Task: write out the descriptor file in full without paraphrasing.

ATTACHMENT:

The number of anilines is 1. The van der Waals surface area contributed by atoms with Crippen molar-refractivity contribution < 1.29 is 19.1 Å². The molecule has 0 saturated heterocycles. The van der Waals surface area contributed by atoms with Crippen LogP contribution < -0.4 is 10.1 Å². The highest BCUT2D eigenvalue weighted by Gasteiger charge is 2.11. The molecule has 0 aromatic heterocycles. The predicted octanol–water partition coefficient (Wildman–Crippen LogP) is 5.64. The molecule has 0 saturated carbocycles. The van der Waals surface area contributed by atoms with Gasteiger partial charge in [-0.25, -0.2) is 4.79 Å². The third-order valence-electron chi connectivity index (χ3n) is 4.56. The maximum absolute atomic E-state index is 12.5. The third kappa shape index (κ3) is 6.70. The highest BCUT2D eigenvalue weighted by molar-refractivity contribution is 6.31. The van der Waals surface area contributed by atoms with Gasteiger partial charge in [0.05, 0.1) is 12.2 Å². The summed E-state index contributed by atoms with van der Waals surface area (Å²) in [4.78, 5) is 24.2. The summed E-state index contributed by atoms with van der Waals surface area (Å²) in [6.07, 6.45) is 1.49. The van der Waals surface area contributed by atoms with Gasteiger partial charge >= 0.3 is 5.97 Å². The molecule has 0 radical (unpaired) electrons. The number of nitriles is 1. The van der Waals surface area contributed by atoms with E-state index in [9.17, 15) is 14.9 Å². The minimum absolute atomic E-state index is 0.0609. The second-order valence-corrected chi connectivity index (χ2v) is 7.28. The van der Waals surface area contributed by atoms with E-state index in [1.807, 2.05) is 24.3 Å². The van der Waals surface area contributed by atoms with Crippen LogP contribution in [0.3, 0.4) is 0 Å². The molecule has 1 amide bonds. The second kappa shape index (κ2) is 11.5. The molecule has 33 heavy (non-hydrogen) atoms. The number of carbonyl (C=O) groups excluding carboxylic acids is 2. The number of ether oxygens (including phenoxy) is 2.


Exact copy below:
The number of anilines is 1. The van der Waals surface area contributed by atoms with Crippen molar-refractivity contribution < 1.29 is 19.1 Å². The molecule has 0 saturated heterocycles. The van der Waals surface area contributed by atoms with Crippen LogP contribution < -0.4 is 10.1 Å². The highest BCUT2D eigenvalue weighted by Gasteiger charge is 2.11. The molecule has 0 aromatic heterocycles. The predicted octanol–water partition coefficient (Wildman–Crippen LogP) is 5.64. The molecule has 0 saturated carbocycles. The van der Waals surface area contributed by atoms with Gasteiger partial charge in [-0.25, -0.2) is 4.79 Å². The third-order valence-electron chi connectivity index (χ3n) is 4.56. The maximum absolute atomic E-state index is 12.5. The third kappa shape index (κ3) is 6.70. The highest BCUT2D eigenvalue weighted by molar-refractivity contribution is 6.31. The van der Waals surface area contributed by atoms with Gasteiger partial charge in [0.05, 0.1) is 12.2 Å². The summed E-state index contributed by atoms with van der Waals surface area (Å²) in [4.78, 5) is 24.2. The summed E-state index contributed by atoms with van der Waals surface area (Å²) in [6.07, 6.45) is 1.49. The van der Waals surface area contributed by atoms with Gasteiger partial charge >= 0.3 is 5.97 Å². The molecule has 0 radical (unpaired) electrons. The number of nitriles is 1. The van der Waals surface area contributed by atoms with E-state index in [9.17, 15) is 14.9 Å². The minimum absolute atomic E-state index is 0.0609. The second-order valence-corrected chi connectivity index (χ2v) is 7.28. The van der Waals surface area contributed by atoms with E-state index in [1.807, 2.05) is 24.3 Å². The van der Waals surface area contributed by atoms with Crippen LogP contribution in [0.3, 0.4) is 0 Å². The molecule has 1 amide bonds. The second kappa shape index (κ2) is 11.5. The molecule has 33 heavy (non-hydrogen) atoms. The number of carbonyl (C=O) groups excluding carboxylic acids is 2. The number of ether oxygens (including phenoxy) is 2.